After countless hours of research, synthesizing the information and 11-plus hours of practicing, King’s class presented the information to the Chatham County Board of Education and the community at the Dec. 12 board meeting.
“It’s obviously something we’re proud about,” said Matthew Smith, one of the students taking part in the 15-minute presentation. “Normally a school project you just do it to get it done, but this one had everyone buy-in because it was more important than the individual. It just meant a lot more.”
Seven total student presenters — Smith, Crissman, Webster, Rachel Batten, Lesly de la Sancha Arroyo, Kelsey Hussey and Olivia Jones — walked through a 32-slide presentation entitled “Impacts of D-Day and WWII: Global, Regional, Local,” detailing research they’d completed.
Board members, administrators and audience members gave King and her students a rousing ovation when the presentation was completed, with board member David Hamm describing it as “the cherry on the biggest cake you can make.”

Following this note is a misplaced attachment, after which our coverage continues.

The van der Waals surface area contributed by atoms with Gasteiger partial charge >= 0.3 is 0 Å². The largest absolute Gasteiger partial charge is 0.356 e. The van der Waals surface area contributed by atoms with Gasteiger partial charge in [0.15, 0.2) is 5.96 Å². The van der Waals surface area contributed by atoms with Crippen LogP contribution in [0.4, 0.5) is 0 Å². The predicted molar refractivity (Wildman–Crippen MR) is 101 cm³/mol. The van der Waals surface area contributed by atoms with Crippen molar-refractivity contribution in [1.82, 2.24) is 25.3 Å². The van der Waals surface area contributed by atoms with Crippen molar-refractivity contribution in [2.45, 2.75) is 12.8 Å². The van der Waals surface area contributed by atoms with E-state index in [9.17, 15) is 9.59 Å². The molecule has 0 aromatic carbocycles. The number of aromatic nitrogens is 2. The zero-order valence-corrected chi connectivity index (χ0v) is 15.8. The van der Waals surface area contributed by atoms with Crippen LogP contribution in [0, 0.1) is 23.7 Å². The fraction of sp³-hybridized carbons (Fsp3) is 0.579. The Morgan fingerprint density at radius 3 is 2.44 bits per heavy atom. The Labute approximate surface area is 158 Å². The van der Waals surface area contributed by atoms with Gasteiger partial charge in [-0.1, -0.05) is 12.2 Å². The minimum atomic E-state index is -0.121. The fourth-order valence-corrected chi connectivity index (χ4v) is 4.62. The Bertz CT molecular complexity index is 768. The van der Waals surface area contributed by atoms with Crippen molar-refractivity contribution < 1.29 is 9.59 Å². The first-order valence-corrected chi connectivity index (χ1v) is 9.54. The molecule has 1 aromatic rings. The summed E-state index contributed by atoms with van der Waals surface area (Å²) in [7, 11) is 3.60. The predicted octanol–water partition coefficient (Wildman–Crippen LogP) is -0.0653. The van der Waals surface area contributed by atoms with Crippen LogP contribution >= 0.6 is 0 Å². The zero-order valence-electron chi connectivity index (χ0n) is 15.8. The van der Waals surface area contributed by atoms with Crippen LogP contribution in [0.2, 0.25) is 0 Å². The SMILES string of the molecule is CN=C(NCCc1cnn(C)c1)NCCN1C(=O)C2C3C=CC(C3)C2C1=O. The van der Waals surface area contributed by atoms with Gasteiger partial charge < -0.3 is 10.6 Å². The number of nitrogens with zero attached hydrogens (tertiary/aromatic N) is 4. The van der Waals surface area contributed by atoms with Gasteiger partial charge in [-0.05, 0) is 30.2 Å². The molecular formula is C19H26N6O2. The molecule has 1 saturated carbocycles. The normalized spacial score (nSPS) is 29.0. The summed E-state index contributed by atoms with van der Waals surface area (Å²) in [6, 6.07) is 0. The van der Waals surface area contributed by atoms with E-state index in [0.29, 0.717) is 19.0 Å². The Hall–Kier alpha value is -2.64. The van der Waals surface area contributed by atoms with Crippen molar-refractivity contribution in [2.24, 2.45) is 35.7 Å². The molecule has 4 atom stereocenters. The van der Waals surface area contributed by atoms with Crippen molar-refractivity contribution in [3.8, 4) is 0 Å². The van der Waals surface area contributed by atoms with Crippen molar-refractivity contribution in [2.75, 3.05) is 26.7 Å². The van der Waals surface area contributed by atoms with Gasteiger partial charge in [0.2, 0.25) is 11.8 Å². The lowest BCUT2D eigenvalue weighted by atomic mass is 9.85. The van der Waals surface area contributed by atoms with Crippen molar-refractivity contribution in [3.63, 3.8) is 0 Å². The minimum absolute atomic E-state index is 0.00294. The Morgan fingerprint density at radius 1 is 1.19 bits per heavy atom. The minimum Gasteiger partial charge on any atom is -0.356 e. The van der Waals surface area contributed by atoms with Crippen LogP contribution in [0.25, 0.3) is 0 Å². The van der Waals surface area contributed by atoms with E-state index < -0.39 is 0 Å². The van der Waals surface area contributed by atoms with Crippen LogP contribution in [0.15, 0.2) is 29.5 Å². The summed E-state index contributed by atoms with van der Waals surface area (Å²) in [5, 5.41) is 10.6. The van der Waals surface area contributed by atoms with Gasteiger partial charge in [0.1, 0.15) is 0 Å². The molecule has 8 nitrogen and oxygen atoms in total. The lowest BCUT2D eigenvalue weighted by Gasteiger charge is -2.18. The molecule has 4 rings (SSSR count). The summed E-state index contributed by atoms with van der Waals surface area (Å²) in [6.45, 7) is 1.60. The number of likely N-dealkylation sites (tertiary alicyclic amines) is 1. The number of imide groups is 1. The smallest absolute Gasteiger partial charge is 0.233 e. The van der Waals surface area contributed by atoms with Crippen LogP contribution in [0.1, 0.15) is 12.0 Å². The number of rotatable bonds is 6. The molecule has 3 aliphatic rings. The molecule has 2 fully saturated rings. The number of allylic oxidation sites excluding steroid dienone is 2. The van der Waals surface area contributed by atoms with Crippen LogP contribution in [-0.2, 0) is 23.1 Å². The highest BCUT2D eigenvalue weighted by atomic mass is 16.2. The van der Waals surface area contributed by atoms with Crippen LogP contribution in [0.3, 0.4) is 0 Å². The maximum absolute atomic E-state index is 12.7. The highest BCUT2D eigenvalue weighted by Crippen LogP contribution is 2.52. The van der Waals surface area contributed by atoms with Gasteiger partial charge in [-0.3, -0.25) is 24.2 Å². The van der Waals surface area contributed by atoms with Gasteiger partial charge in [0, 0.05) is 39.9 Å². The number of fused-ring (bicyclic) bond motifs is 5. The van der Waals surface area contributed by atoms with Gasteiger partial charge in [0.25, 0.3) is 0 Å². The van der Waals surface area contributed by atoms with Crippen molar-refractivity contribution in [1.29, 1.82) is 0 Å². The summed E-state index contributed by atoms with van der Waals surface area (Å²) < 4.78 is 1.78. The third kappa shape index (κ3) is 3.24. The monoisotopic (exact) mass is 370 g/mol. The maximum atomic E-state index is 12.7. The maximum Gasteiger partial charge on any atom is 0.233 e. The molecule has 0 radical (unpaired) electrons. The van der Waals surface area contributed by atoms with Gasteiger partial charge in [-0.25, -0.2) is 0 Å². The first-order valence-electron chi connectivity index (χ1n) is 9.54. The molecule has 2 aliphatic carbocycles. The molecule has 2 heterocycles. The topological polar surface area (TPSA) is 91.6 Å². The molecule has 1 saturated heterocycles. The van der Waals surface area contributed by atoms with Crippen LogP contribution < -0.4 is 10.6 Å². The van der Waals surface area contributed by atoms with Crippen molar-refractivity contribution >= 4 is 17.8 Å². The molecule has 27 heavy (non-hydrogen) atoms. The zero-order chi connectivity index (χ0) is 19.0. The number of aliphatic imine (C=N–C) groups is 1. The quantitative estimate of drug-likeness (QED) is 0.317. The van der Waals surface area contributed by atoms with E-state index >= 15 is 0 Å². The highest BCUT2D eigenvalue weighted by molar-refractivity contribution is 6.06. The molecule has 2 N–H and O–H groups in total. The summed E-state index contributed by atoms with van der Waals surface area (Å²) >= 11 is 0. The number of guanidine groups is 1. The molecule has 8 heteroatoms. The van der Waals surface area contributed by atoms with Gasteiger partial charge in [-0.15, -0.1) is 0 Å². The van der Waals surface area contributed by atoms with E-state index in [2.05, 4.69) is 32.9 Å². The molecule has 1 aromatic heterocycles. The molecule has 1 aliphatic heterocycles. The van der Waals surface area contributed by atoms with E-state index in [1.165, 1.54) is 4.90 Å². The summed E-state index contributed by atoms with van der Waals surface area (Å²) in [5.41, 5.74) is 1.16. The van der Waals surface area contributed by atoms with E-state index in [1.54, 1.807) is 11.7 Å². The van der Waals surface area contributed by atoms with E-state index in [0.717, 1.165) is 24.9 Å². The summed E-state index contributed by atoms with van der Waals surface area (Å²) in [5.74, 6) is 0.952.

“All I can just say is ‘Wow,’” he said. “I am beyond impressed.”
Prior to giving the final presentation, King said she made a conscious effort to make the story of Scott feel personal to every student in her class.
Earlier in the semester, two of Scott’s children came in and shared videos, brought in war medals and showed video recollections from Scott to make his heroic experiences come to life.
“It was just so moving for the students,” King said. “To hear him in his own words, when we watched his videos, and especially for his great-grandkids, they were really moved.”
It was more than just Scott’s story of WWII that came to life. King also gave the students choice in how they wanted to approach the presentation. While only seven students presented, it took all 32 to engage in the research.
“I know personally when I look at history and see the numbers it doesn’t really mean anything,” Hussey said. “But when you put a face to that number and realize each one of those was a person, it really makes it more real.”
Students were each asked to rank their choices of research interests. Focal points included the impact of the tides on ship movements for more science-minded students, battle strategies of each major world power, cemetery research on N.C. WWII veterans and more.
“Choice allows students to follow their passions,” King said. “And encourages greater participation because they have buy-in.”
The project also sparked curiosity among several of her students, which extended beyond the scope of the classroom. For example, Batten said she examined her personal family history after working on the project and found she was also connected to WWII veterans.